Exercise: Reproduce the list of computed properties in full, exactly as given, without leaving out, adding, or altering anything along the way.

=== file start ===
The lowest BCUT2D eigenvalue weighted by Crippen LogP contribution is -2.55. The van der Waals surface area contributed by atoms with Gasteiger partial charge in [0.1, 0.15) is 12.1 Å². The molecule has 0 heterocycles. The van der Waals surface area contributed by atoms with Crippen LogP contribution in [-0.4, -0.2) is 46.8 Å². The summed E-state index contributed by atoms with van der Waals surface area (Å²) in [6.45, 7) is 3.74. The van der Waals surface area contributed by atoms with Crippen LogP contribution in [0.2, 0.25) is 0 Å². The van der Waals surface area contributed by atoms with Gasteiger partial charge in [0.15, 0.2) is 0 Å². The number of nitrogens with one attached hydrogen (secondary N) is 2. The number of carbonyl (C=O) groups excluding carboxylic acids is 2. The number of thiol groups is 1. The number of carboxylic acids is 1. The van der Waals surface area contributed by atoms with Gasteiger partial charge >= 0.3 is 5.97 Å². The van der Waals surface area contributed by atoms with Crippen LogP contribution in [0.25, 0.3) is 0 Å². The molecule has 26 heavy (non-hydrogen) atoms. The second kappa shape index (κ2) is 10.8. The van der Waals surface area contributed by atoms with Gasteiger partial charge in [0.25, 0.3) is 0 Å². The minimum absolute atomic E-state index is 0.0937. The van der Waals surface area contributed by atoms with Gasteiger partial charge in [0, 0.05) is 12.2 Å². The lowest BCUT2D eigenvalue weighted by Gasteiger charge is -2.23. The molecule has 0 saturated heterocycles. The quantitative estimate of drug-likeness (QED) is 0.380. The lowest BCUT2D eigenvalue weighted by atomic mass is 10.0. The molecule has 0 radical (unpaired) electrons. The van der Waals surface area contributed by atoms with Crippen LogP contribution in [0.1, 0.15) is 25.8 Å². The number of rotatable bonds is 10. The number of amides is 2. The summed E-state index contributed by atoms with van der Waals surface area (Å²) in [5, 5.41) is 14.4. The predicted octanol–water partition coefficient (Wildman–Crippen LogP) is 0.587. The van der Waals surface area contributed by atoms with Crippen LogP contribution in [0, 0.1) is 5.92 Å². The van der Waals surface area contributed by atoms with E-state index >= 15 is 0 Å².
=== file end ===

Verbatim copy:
The lowest BCUT2D eigenvalue weighted by Crippen LogP contribution is -2.55. The van der Waals surface area contributed by atoms with Gasteiger partial charge in [0.1, 0.15) is 12.1 Å². The molecule has 0 heterocycles. The van der Waals surface area contributed by atoms with Crippen LogP contribution in [-0.4, -0.2) is 46.8 Å². The summed E-state index contributed by atoms with van der Waals surface area (Å²) in [6.45, 7) is 3.74. The van der Waals surface area contributed by atoms with Crippen LogP contribution in [0.2, 0.25) is 0 Å². The van der Waals surface area contributed by atoms with Gasteiger partial charge in [0.15, 0.2) is 0 Å². The number of nitrogens with one attached hydrogen (secondary N) is 2. The number of carbonyl (C=O) groups excluding carboxylic acids is 2. The number of thiol groups is 1. The number of carboxylic acids is 1. The van der Waals surface area contributed by atoms with Gasteiger partial charge >= 0.3 is 5.97 Å². The van der Waals surface area contributed by atoms with Crippen LogP contribution in [0.25, 0.3) is 0 Å². The molecule has 26 heavy (non-hydrogen) atoms. The second kappa shape index (κ2) is 10.8. The van der Waals surface area contributed by atoms with Gasteiger partial charge in [0.25, 0.3) is 0 Å². The minimum absolute atomic E-state index is 0.0937. The van der Waals surface area contributed by atoms with Gasteiger partial charge in [0, 0.05) is 12.2 Å². The lowest BCUT2D eigenvalue weighted by Gasteiger charge is -2.23. The molecule has 0 saturated heterocycles. The quantitative estimate of drug-likeness (QED) is 0.380. The lowest BCUT2D eigenvalue weighted by atomic mass is 10.0. The molecule has 0 radical (unpaired) electrons. The van der Waals surface area contributed by atoms with Crippen LogP contribution in [0.1, 0.15) is 25.8 Å². The number of rotatable bonds is 10. The number of amides is 2. The summed E-state index contributed by atoms with van der Waals surface area (Å²) in [5, 5.41) is 14.4. The predicted octanol–water partition coefficient (Wildman–Crippen LogP) is 0.587. The van der Waals surface area contributed by atoms with Crippen LogP contribution in [0, 0.1) is 5.92 Å². The van der Waals surface area contributed by atoms with E-state index >= 15 is 0 Å².